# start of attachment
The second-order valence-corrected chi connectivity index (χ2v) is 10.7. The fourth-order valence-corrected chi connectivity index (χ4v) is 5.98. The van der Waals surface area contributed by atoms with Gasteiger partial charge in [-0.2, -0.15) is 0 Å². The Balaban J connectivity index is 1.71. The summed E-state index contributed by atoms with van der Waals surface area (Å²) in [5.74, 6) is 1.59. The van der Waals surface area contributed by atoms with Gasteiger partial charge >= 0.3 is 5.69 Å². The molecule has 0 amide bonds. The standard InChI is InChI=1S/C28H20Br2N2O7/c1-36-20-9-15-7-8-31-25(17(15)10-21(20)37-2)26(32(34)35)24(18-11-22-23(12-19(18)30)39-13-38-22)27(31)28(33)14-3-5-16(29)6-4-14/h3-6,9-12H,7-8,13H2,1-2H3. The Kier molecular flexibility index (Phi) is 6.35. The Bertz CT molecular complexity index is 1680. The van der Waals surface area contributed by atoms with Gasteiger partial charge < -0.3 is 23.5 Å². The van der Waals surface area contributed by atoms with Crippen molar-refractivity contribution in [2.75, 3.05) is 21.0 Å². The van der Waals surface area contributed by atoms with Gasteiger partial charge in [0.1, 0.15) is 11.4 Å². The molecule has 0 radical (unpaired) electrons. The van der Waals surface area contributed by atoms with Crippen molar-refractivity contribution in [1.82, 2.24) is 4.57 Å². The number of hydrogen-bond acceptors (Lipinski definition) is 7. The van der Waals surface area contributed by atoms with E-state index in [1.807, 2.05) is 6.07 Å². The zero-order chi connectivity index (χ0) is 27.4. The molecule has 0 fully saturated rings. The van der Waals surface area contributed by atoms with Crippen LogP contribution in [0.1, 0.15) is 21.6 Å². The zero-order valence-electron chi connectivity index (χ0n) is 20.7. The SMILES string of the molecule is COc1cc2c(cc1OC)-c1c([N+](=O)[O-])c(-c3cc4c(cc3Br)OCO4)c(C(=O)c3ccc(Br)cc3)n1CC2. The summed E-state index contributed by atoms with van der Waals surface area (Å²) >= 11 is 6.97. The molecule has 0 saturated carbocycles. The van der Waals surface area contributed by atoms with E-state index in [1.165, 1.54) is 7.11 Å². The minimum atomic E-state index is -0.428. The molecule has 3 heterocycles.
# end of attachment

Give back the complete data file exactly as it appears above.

The second-order valence-corrected chi connectivity index (χ2v) is 10.7. The fourth-order valence-corrected chi connectivity index (χ4v) is 5.98. The van der Waals surface area contributed by atoms with Gasteiger partial charge in [-0.2, -0.15) is 0 Å². The Balaban J connectivity index is 1.71. The summed E-state index contributed by atoms with van der Waals surface area (Å²) in [5.74, 6) is 1.59. The van der Waals surface area contributed by atoms with Gasteiger partial charge >= 0.3 is 5.69 Å². The molecule has 0 amide bonds. The standard InChI is InChI=1S/C28H20Br2N2O7/c1-36-20-9-15-7-8-31-25(17(15)10-21(20)37-2)26(32(34)35)24(18-11-22-23(12-19(18)30)39-13-38-22)27(31)28(33)14-3-5-16(29)6-4-14/h3-6,9-12H,7-8,13H2,1-2H3. The Kier molecular flexibility index (Phi) is 6.35. The Bertz CT molecular complexity index is 1680. The van der Waals surface area contributed by atoms with Gasteiger partial charge < -0.3 is 23.5 Å². The van der Waals surface area contributed by atoms with Crippen molar-refractivity contribution in [2.75, 3.05) is 21.0 Å². The van der Waals surface area contributed by atoms with Gasteiger partial charge in [0.1, 0.15) is 11.4 Å². The molecule has 0 radical (unpaired) electrons. The van der Waals surface area contributed by atoms with Crippen molar-refractivity contribution in [1.82, 2.24) is 4.57 Å². The number of hydrogen-bond acceptors (Lipinski definition) is 7. The van der Waals surface area contributed by atoms with E-state index in [1.807, 2.05) is 6.07 Å². The zero-order chi connectivity index (χ0) is 27.4. The molecule has 0 fully saturated rings. The van der Waals surface area contributed by atoms with Crippen LogP contribution in [0.1, 0.15) is 21.6 Å². The zero-order valence-electron chi connectivity index (χ0n) is 20.7. The SMILES string of the molecule is COc1cc2c(cc1OC)-c1c([N+](=O)[O-])c(-c3cc4c(cc3Br)OCO4)c(C(=O)c3ccc(Br)cc3)n1CC2. The summed E-state index contributed by atoms with van der Waals surface area (Å²) >= 11 is 6.97. The molecule has 0 saturated carbocycles. The van der Waals surface area contributed by atoms with E-state index in [1.165, 1.54) is 7.11 Å². The minimum atomic E-state index is -0.428. The molecule has 3 heterocycles.